A little like The Beatles more than 50 years ago, Abel Kirui has long held a desire to crack America.
Since he was a young boy growing up in Nandi County in the North Rift of Kenya, the USA has always held a fascination for Abel – one of more idiosyncratic and charismatic members of the NN Running Team.
“I’ve always found the history of America interesting,” explains Abel, who is based out of the same training group as world marathon record holder Eliud Kipchoge in Kaptagat. “America’s support of Africa through the Bill and Melinda Gates Foundation and the physical make-up of so many American people, well, they are our brothers!”
“I also love technology, and in my mind the best technology in the world is American.”
Making his marathon debut some 12 years ago in Berlin – when he placed ninth in 2:17:47 – the gregarious athlete has since chiselled out an outstanding career over the 42.2km distance.
Claiming second in the 2007 Berlin Marathon and a winner of the 2008 Vienna Marathon he quickly established a proud marathon reputation. Yet his breakthrough performance came at the 2009 World Championships in Berlin when he destroyed the field to win in a championship record 2:06:54 and marked the moment by breaking into his trademark celebratory post-race jig of joy.
In 2010 he travelled to the New York City Marathon to make his competitive debut in the US but the tall, slender Kenyan had to settle for a distant eighth – almost five minutes down on race winner Gebregziabher Gebremariam of Ethiopia.
More success followed for Abel. In 2011 he retained his world marathon title in Daegu by a record victory margin of 2:28 from compatriot and NN Running Team colleague Vincent Kipruto.
In 2012 Abel added the Olympic silver medal to his collection behind the NN Running Team’s Stephen Kiprotich of Uganda but the stone in his shoe was his lack of success and profile in the US – in 2016 he set about rectifying this fact.
“I’d been to New York and had no luck and that’s when I said to my then coach (Renato Canova) I want to try my luck in Chicago,” explains Abel. “The spectators and the weather always seems nice. I have a good feeling. Why don’t we try Chicago. I want to go there and do something special on American soil.”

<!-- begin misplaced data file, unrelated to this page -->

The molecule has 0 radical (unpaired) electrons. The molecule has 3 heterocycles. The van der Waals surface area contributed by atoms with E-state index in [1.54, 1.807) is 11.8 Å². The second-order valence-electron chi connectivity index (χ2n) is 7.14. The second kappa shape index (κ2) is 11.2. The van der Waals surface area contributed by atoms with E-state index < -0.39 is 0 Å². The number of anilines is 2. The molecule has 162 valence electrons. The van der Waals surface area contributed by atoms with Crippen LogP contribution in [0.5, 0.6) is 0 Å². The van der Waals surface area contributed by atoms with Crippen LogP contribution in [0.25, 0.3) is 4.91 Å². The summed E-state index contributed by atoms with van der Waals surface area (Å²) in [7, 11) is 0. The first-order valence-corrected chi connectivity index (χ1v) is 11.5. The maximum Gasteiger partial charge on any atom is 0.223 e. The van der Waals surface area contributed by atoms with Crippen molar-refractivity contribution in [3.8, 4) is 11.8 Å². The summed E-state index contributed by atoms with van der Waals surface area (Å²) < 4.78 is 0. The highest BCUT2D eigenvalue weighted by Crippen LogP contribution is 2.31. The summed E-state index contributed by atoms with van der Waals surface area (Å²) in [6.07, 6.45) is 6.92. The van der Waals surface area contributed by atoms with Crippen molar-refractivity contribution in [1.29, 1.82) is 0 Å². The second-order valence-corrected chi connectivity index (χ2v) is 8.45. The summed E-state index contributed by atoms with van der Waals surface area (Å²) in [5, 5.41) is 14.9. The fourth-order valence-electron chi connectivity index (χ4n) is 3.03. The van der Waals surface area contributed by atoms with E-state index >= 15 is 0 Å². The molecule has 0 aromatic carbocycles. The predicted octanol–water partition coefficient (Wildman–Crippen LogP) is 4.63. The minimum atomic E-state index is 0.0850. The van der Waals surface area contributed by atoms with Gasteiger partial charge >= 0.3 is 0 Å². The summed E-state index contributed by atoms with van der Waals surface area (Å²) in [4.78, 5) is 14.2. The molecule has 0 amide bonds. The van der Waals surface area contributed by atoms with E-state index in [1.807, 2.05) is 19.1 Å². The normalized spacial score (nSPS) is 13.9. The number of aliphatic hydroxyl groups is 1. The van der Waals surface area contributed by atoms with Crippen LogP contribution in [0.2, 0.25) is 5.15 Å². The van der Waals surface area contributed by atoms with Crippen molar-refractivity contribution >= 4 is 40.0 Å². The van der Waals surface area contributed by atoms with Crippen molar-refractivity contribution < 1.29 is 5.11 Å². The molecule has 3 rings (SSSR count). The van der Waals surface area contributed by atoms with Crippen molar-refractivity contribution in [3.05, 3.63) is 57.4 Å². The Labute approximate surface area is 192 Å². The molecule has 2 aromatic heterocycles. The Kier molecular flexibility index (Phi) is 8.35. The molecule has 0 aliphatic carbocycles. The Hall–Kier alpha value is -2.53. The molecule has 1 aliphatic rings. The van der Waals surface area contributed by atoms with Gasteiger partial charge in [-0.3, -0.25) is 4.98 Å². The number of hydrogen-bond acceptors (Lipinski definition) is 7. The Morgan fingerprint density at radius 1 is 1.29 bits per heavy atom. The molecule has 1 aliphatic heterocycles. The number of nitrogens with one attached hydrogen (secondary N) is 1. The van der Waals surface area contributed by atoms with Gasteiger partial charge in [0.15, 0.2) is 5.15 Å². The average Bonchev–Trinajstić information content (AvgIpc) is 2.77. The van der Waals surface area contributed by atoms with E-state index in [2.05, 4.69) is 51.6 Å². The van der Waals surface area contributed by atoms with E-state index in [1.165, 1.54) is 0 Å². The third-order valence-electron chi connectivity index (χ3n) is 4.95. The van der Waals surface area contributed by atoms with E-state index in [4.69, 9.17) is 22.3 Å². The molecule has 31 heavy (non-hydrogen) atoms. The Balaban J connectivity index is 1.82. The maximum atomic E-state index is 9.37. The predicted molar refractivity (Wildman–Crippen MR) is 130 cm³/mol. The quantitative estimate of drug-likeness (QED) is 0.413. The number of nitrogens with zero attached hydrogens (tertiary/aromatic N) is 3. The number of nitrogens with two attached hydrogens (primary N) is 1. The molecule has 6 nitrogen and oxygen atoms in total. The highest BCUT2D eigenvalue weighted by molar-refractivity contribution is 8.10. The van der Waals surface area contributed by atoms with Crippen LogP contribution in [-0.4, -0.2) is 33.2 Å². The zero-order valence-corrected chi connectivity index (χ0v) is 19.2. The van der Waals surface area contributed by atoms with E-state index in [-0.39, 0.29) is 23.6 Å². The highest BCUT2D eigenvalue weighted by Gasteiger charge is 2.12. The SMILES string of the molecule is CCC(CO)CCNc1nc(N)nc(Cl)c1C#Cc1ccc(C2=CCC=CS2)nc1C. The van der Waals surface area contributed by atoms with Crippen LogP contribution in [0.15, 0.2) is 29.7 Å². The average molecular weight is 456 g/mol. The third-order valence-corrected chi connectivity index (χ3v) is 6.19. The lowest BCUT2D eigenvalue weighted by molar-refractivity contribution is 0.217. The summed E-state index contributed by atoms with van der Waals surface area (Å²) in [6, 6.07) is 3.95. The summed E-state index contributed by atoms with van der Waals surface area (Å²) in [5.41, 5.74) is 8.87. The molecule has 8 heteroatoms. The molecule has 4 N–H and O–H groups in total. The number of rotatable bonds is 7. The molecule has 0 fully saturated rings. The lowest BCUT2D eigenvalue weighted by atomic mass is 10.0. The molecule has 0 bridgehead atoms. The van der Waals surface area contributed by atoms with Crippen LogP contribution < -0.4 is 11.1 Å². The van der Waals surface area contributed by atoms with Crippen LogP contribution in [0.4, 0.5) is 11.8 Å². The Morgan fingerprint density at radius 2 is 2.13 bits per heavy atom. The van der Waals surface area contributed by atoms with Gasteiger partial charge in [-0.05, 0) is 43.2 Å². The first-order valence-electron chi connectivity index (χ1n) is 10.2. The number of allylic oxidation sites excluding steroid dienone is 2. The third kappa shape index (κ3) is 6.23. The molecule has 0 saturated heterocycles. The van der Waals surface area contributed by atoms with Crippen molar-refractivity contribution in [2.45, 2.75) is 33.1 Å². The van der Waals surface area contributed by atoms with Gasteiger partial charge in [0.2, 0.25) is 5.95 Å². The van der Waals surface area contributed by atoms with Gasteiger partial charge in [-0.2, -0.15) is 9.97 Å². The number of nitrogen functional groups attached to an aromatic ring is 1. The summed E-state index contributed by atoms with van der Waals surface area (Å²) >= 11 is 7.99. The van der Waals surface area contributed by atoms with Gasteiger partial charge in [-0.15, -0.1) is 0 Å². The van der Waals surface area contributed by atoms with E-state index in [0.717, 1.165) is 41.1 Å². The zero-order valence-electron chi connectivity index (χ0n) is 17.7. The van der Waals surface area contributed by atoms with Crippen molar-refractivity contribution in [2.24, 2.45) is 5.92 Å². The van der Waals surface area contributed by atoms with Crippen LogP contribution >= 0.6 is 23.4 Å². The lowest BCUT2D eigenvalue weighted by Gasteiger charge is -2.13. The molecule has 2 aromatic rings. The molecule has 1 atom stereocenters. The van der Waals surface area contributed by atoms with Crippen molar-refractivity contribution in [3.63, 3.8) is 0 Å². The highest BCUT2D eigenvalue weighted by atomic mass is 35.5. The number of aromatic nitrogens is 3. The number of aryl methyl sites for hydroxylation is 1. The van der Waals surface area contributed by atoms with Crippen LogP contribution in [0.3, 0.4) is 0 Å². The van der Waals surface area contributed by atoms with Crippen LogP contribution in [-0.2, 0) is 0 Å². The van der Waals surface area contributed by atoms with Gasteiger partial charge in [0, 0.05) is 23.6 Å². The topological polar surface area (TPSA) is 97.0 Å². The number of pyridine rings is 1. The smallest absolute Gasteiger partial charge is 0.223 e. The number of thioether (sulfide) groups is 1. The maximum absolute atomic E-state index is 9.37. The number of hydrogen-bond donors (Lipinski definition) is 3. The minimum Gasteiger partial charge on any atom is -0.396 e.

In 2016 Abel, who was hunting his first marathon victory since his second world title five years earlier, finally delivered his American dream.
Locked in a head-to-head battle with countryman Dickson Chumba in the final two miles, Abel – a genuine streetfighter as an athlete – accelerated clear with 800m to hold on for victory by a three-second margin in 2:11:23.
“I remember it was a great fight between me and Dickson,” he explains. “The last 2km was not easy but I remember crossing the line in front and dancing beautifully. It was fun. That day brings back many happy memories.”
If Abel had not quite captured the hearts of America in the way The Beatles had done, the Kenyan had certainly made his mark in Illinois’ most prominent city.
Enraptured by the city and it historic race, Abel returned to defend his title last year but on this occasion had to settle for second 28 seconds behind American Galen Rupp.
In 2018, the 36-year-old Abel is back for his third successive appearance in the “Windy City”, so what is it he loves about the event?
“I think there are a lot of factors,” he explains. “The course is very good and Chicago is just a clean environment with the race set in a beautiful city.”
Particularly fond of the section of the course between 20-25km “that is when you feel like your body is gaining momentum and it feels like you are sprinting.” He warns all runners – whether recreational or elite – have to be aware that the otherwise flat course has a sting in the tail with a slight incline in the final mile.
For this year’s race on October 7, Abel is once again looking forward to once more taking to the start line at Grant Park and he expects another top display.
“I never feel any pressure in Chicago and I have so many friends here,” he explains. “I have had no injuries, which was totally different to last year, and I am very much hoping to be in the fight.”